Involving service users in education to enhance the communication, interpersonal, assessment and handover skills of nursing students in practice

Authors: Baron, S.

Conference: Sigma Theta Tau International Honor Society of Nursing: Leadership in nursing Scholarship, Practice and Education: how to impact nursing as a caring profession globally

Dates: 6-8 June 2016

Place of Publication:


Background This presentation will introduce an innovative teaching and learning strategy (TLS) which has involved service users (SUs) and service providers as well as academics and final year nursing students in its design and delivery.

The idea for the TLS, which comprises a simulated nursing admission assessment and handover, was initially inspired by findings from an action research study (Baron, 2009, Baron 2014 unpublished). It has also been influenced by a global movement, led by patient advocates, healthcare professionals, academics, researchers and politicians, which has repeatedly emphasised the importance of person-centred, safe and effective care and collaborative, interdisciplinary teamwork to positive patient experiences and outcomes. The evidence provided by these sources have strongly emphasised the significance of nurses’ communication and interpersonal skills to patient assessment and handover and individualised, safe and effective healthcare. They have also demonstrated the power of the voice of those with first-hand experience towards learning and service improvement. This TLS and the corresponding Therapeutic Communication in Adult Nursing unit within which these activities are situated, are aligned with the principles and philosophies of patient-(person)-centred, humanised care, constructivism and experiential and transformative learning theories.

Aim/Goal To enhance the communication, interpersonal, assessment and handover skills of 2nd year nursing students and support the delivery of person-centred, safe and effective care in practice.

Implementation A two-part teaching and learning strategy designed to enhance student understanding of the importance of hearing the SU’s voice and placing the person at the centre of care. This is promoted and encouraged by enabling students to apply theoretical learning to simulated practice, without risk to patient or self in a supportive learning environment. Academics, SUs, practice colleagues and final year students work together to deliver this innovative learning activity to all 2nd year nursing students on the concluding day of a six week Therapeutic Communication in Adult Nursing unit. This is embedded in our BSc (Hons) Adult Nursing programme. Result To date approximately 200 adult nursing students have participated in this TLS which will continue to be offered in 2016. It has been positively evaluated by students, 97% of whom agreed or strongly agreed that the simulation activities had positively contributed to their learning. It has also been positively evaluated by service users, practice partners, final year student and academics. For example a service user commented: • “This practical exercise for the students is an excellent way of helping them to develop the skills needed for assessment and handover. It was a privilege for me to take part in this…” A final year student commented: • “Feedback from the service users and the staff after the simulation assessment and handover allowed for students to reflect on how they performed ...this was extremely beneficial”, and A practice partner commented: • “Real life problems were raised e.g. not knowing the drugs patients spoke about. Lots of discussions about practice as a result.”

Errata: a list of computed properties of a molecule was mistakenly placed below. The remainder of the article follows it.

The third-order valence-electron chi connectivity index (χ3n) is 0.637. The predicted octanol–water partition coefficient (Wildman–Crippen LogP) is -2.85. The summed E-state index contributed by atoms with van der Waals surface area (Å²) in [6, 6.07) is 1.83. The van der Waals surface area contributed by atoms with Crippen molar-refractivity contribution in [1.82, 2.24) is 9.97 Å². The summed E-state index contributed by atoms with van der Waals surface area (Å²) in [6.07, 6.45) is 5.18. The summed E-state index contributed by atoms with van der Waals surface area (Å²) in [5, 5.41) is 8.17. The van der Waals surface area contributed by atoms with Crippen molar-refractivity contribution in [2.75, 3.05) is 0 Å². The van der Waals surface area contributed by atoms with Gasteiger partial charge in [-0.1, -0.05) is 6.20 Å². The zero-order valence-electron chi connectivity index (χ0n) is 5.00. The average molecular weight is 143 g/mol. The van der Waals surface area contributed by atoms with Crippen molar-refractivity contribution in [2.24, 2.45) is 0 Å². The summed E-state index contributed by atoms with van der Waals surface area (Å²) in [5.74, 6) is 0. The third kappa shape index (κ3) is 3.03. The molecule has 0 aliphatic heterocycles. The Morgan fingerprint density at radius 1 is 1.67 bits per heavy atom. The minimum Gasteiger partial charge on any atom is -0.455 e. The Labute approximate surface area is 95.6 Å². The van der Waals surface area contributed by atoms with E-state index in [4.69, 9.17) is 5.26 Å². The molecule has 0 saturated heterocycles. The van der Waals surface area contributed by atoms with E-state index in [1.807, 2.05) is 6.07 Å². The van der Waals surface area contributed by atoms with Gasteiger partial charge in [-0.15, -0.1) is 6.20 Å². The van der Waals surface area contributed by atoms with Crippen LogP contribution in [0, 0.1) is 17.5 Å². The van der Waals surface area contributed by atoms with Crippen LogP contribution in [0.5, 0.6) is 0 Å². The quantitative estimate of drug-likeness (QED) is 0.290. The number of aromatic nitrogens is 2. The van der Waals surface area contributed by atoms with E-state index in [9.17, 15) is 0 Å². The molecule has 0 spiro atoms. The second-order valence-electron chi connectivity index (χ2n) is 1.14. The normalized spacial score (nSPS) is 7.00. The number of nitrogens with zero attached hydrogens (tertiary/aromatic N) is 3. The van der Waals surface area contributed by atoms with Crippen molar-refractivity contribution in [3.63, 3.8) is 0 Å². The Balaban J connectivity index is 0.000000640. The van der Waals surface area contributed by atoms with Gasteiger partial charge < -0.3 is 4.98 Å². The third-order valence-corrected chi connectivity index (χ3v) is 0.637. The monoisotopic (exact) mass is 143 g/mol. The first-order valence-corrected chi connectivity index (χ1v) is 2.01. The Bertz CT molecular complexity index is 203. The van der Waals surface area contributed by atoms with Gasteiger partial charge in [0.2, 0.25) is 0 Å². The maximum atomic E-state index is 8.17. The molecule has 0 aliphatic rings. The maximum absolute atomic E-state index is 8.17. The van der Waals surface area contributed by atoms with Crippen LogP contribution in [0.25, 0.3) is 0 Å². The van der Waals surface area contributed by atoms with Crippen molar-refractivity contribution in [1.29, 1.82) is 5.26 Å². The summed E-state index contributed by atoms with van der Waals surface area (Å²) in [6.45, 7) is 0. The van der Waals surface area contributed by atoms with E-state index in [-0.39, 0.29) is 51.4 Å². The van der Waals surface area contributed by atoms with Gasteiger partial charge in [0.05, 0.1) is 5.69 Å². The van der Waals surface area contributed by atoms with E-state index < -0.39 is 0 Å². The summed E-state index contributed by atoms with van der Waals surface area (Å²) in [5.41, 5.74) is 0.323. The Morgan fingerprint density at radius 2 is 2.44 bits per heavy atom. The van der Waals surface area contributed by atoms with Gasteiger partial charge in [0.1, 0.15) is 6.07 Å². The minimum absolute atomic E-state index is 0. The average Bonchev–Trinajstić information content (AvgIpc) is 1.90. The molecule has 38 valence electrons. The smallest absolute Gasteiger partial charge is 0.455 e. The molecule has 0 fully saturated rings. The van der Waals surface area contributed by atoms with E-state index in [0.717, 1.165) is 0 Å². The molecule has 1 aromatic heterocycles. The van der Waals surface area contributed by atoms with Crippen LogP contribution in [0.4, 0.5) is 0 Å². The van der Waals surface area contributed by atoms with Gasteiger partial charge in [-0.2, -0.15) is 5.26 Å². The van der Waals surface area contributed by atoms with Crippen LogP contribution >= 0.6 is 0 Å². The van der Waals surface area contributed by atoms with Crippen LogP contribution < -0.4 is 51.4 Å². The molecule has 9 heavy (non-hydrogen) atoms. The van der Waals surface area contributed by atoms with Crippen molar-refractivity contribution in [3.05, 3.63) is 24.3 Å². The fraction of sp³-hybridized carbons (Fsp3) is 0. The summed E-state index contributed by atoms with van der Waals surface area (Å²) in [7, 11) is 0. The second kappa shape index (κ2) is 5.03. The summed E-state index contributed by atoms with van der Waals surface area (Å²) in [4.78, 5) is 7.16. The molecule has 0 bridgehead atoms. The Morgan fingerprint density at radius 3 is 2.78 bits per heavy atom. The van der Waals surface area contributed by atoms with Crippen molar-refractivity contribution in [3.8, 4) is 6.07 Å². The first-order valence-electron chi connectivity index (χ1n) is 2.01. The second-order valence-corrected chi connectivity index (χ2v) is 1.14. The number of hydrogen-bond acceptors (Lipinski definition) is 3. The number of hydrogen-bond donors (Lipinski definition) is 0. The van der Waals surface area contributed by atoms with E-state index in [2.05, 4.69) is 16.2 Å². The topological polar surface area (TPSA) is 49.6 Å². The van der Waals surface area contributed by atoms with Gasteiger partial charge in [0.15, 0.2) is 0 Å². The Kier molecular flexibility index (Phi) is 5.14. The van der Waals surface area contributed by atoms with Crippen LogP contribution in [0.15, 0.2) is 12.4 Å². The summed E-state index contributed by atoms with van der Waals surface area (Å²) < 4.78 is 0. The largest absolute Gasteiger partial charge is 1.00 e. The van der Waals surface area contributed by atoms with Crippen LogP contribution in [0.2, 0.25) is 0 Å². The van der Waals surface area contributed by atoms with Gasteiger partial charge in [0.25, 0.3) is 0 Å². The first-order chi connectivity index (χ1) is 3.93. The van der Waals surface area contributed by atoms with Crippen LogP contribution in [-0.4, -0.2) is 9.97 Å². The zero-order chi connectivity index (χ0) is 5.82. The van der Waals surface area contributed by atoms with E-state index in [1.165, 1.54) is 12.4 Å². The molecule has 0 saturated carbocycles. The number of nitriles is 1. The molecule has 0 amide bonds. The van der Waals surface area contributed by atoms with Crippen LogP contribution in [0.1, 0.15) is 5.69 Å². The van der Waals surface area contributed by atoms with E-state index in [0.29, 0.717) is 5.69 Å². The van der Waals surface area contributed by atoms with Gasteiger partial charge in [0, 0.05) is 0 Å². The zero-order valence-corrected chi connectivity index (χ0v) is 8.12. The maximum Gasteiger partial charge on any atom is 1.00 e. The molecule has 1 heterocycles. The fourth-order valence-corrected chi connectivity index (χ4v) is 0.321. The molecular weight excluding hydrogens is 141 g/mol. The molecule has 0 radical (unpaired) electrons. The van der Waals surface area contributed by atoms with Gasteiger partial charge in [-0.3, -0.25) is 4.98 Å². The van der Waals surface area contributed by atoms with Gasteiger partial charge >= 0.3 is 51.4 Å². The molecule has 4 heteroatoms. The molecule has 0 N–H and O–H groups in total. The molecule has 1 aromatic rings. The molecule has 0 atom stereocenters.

Clinical relevance This TLS is highly relevant to the development of nursing practice as the content and feedback indicate. It enables students to apply and relate theoretical and empirical knowledge gained through studies in the corresponding unit to simulated, safe practice.

Conclusion Despite its limitations, which include being resource and time intensive, to date these have been outweighed by perceptions of its potential to positively impact on future nursing and wider health professional practice. For instance, since the first implementation in early 2015, elements of this TLS have been adapted and implemented in another undergraduate professional programme, and wider interest in this TLS appears to be snowballing.

Source: Manual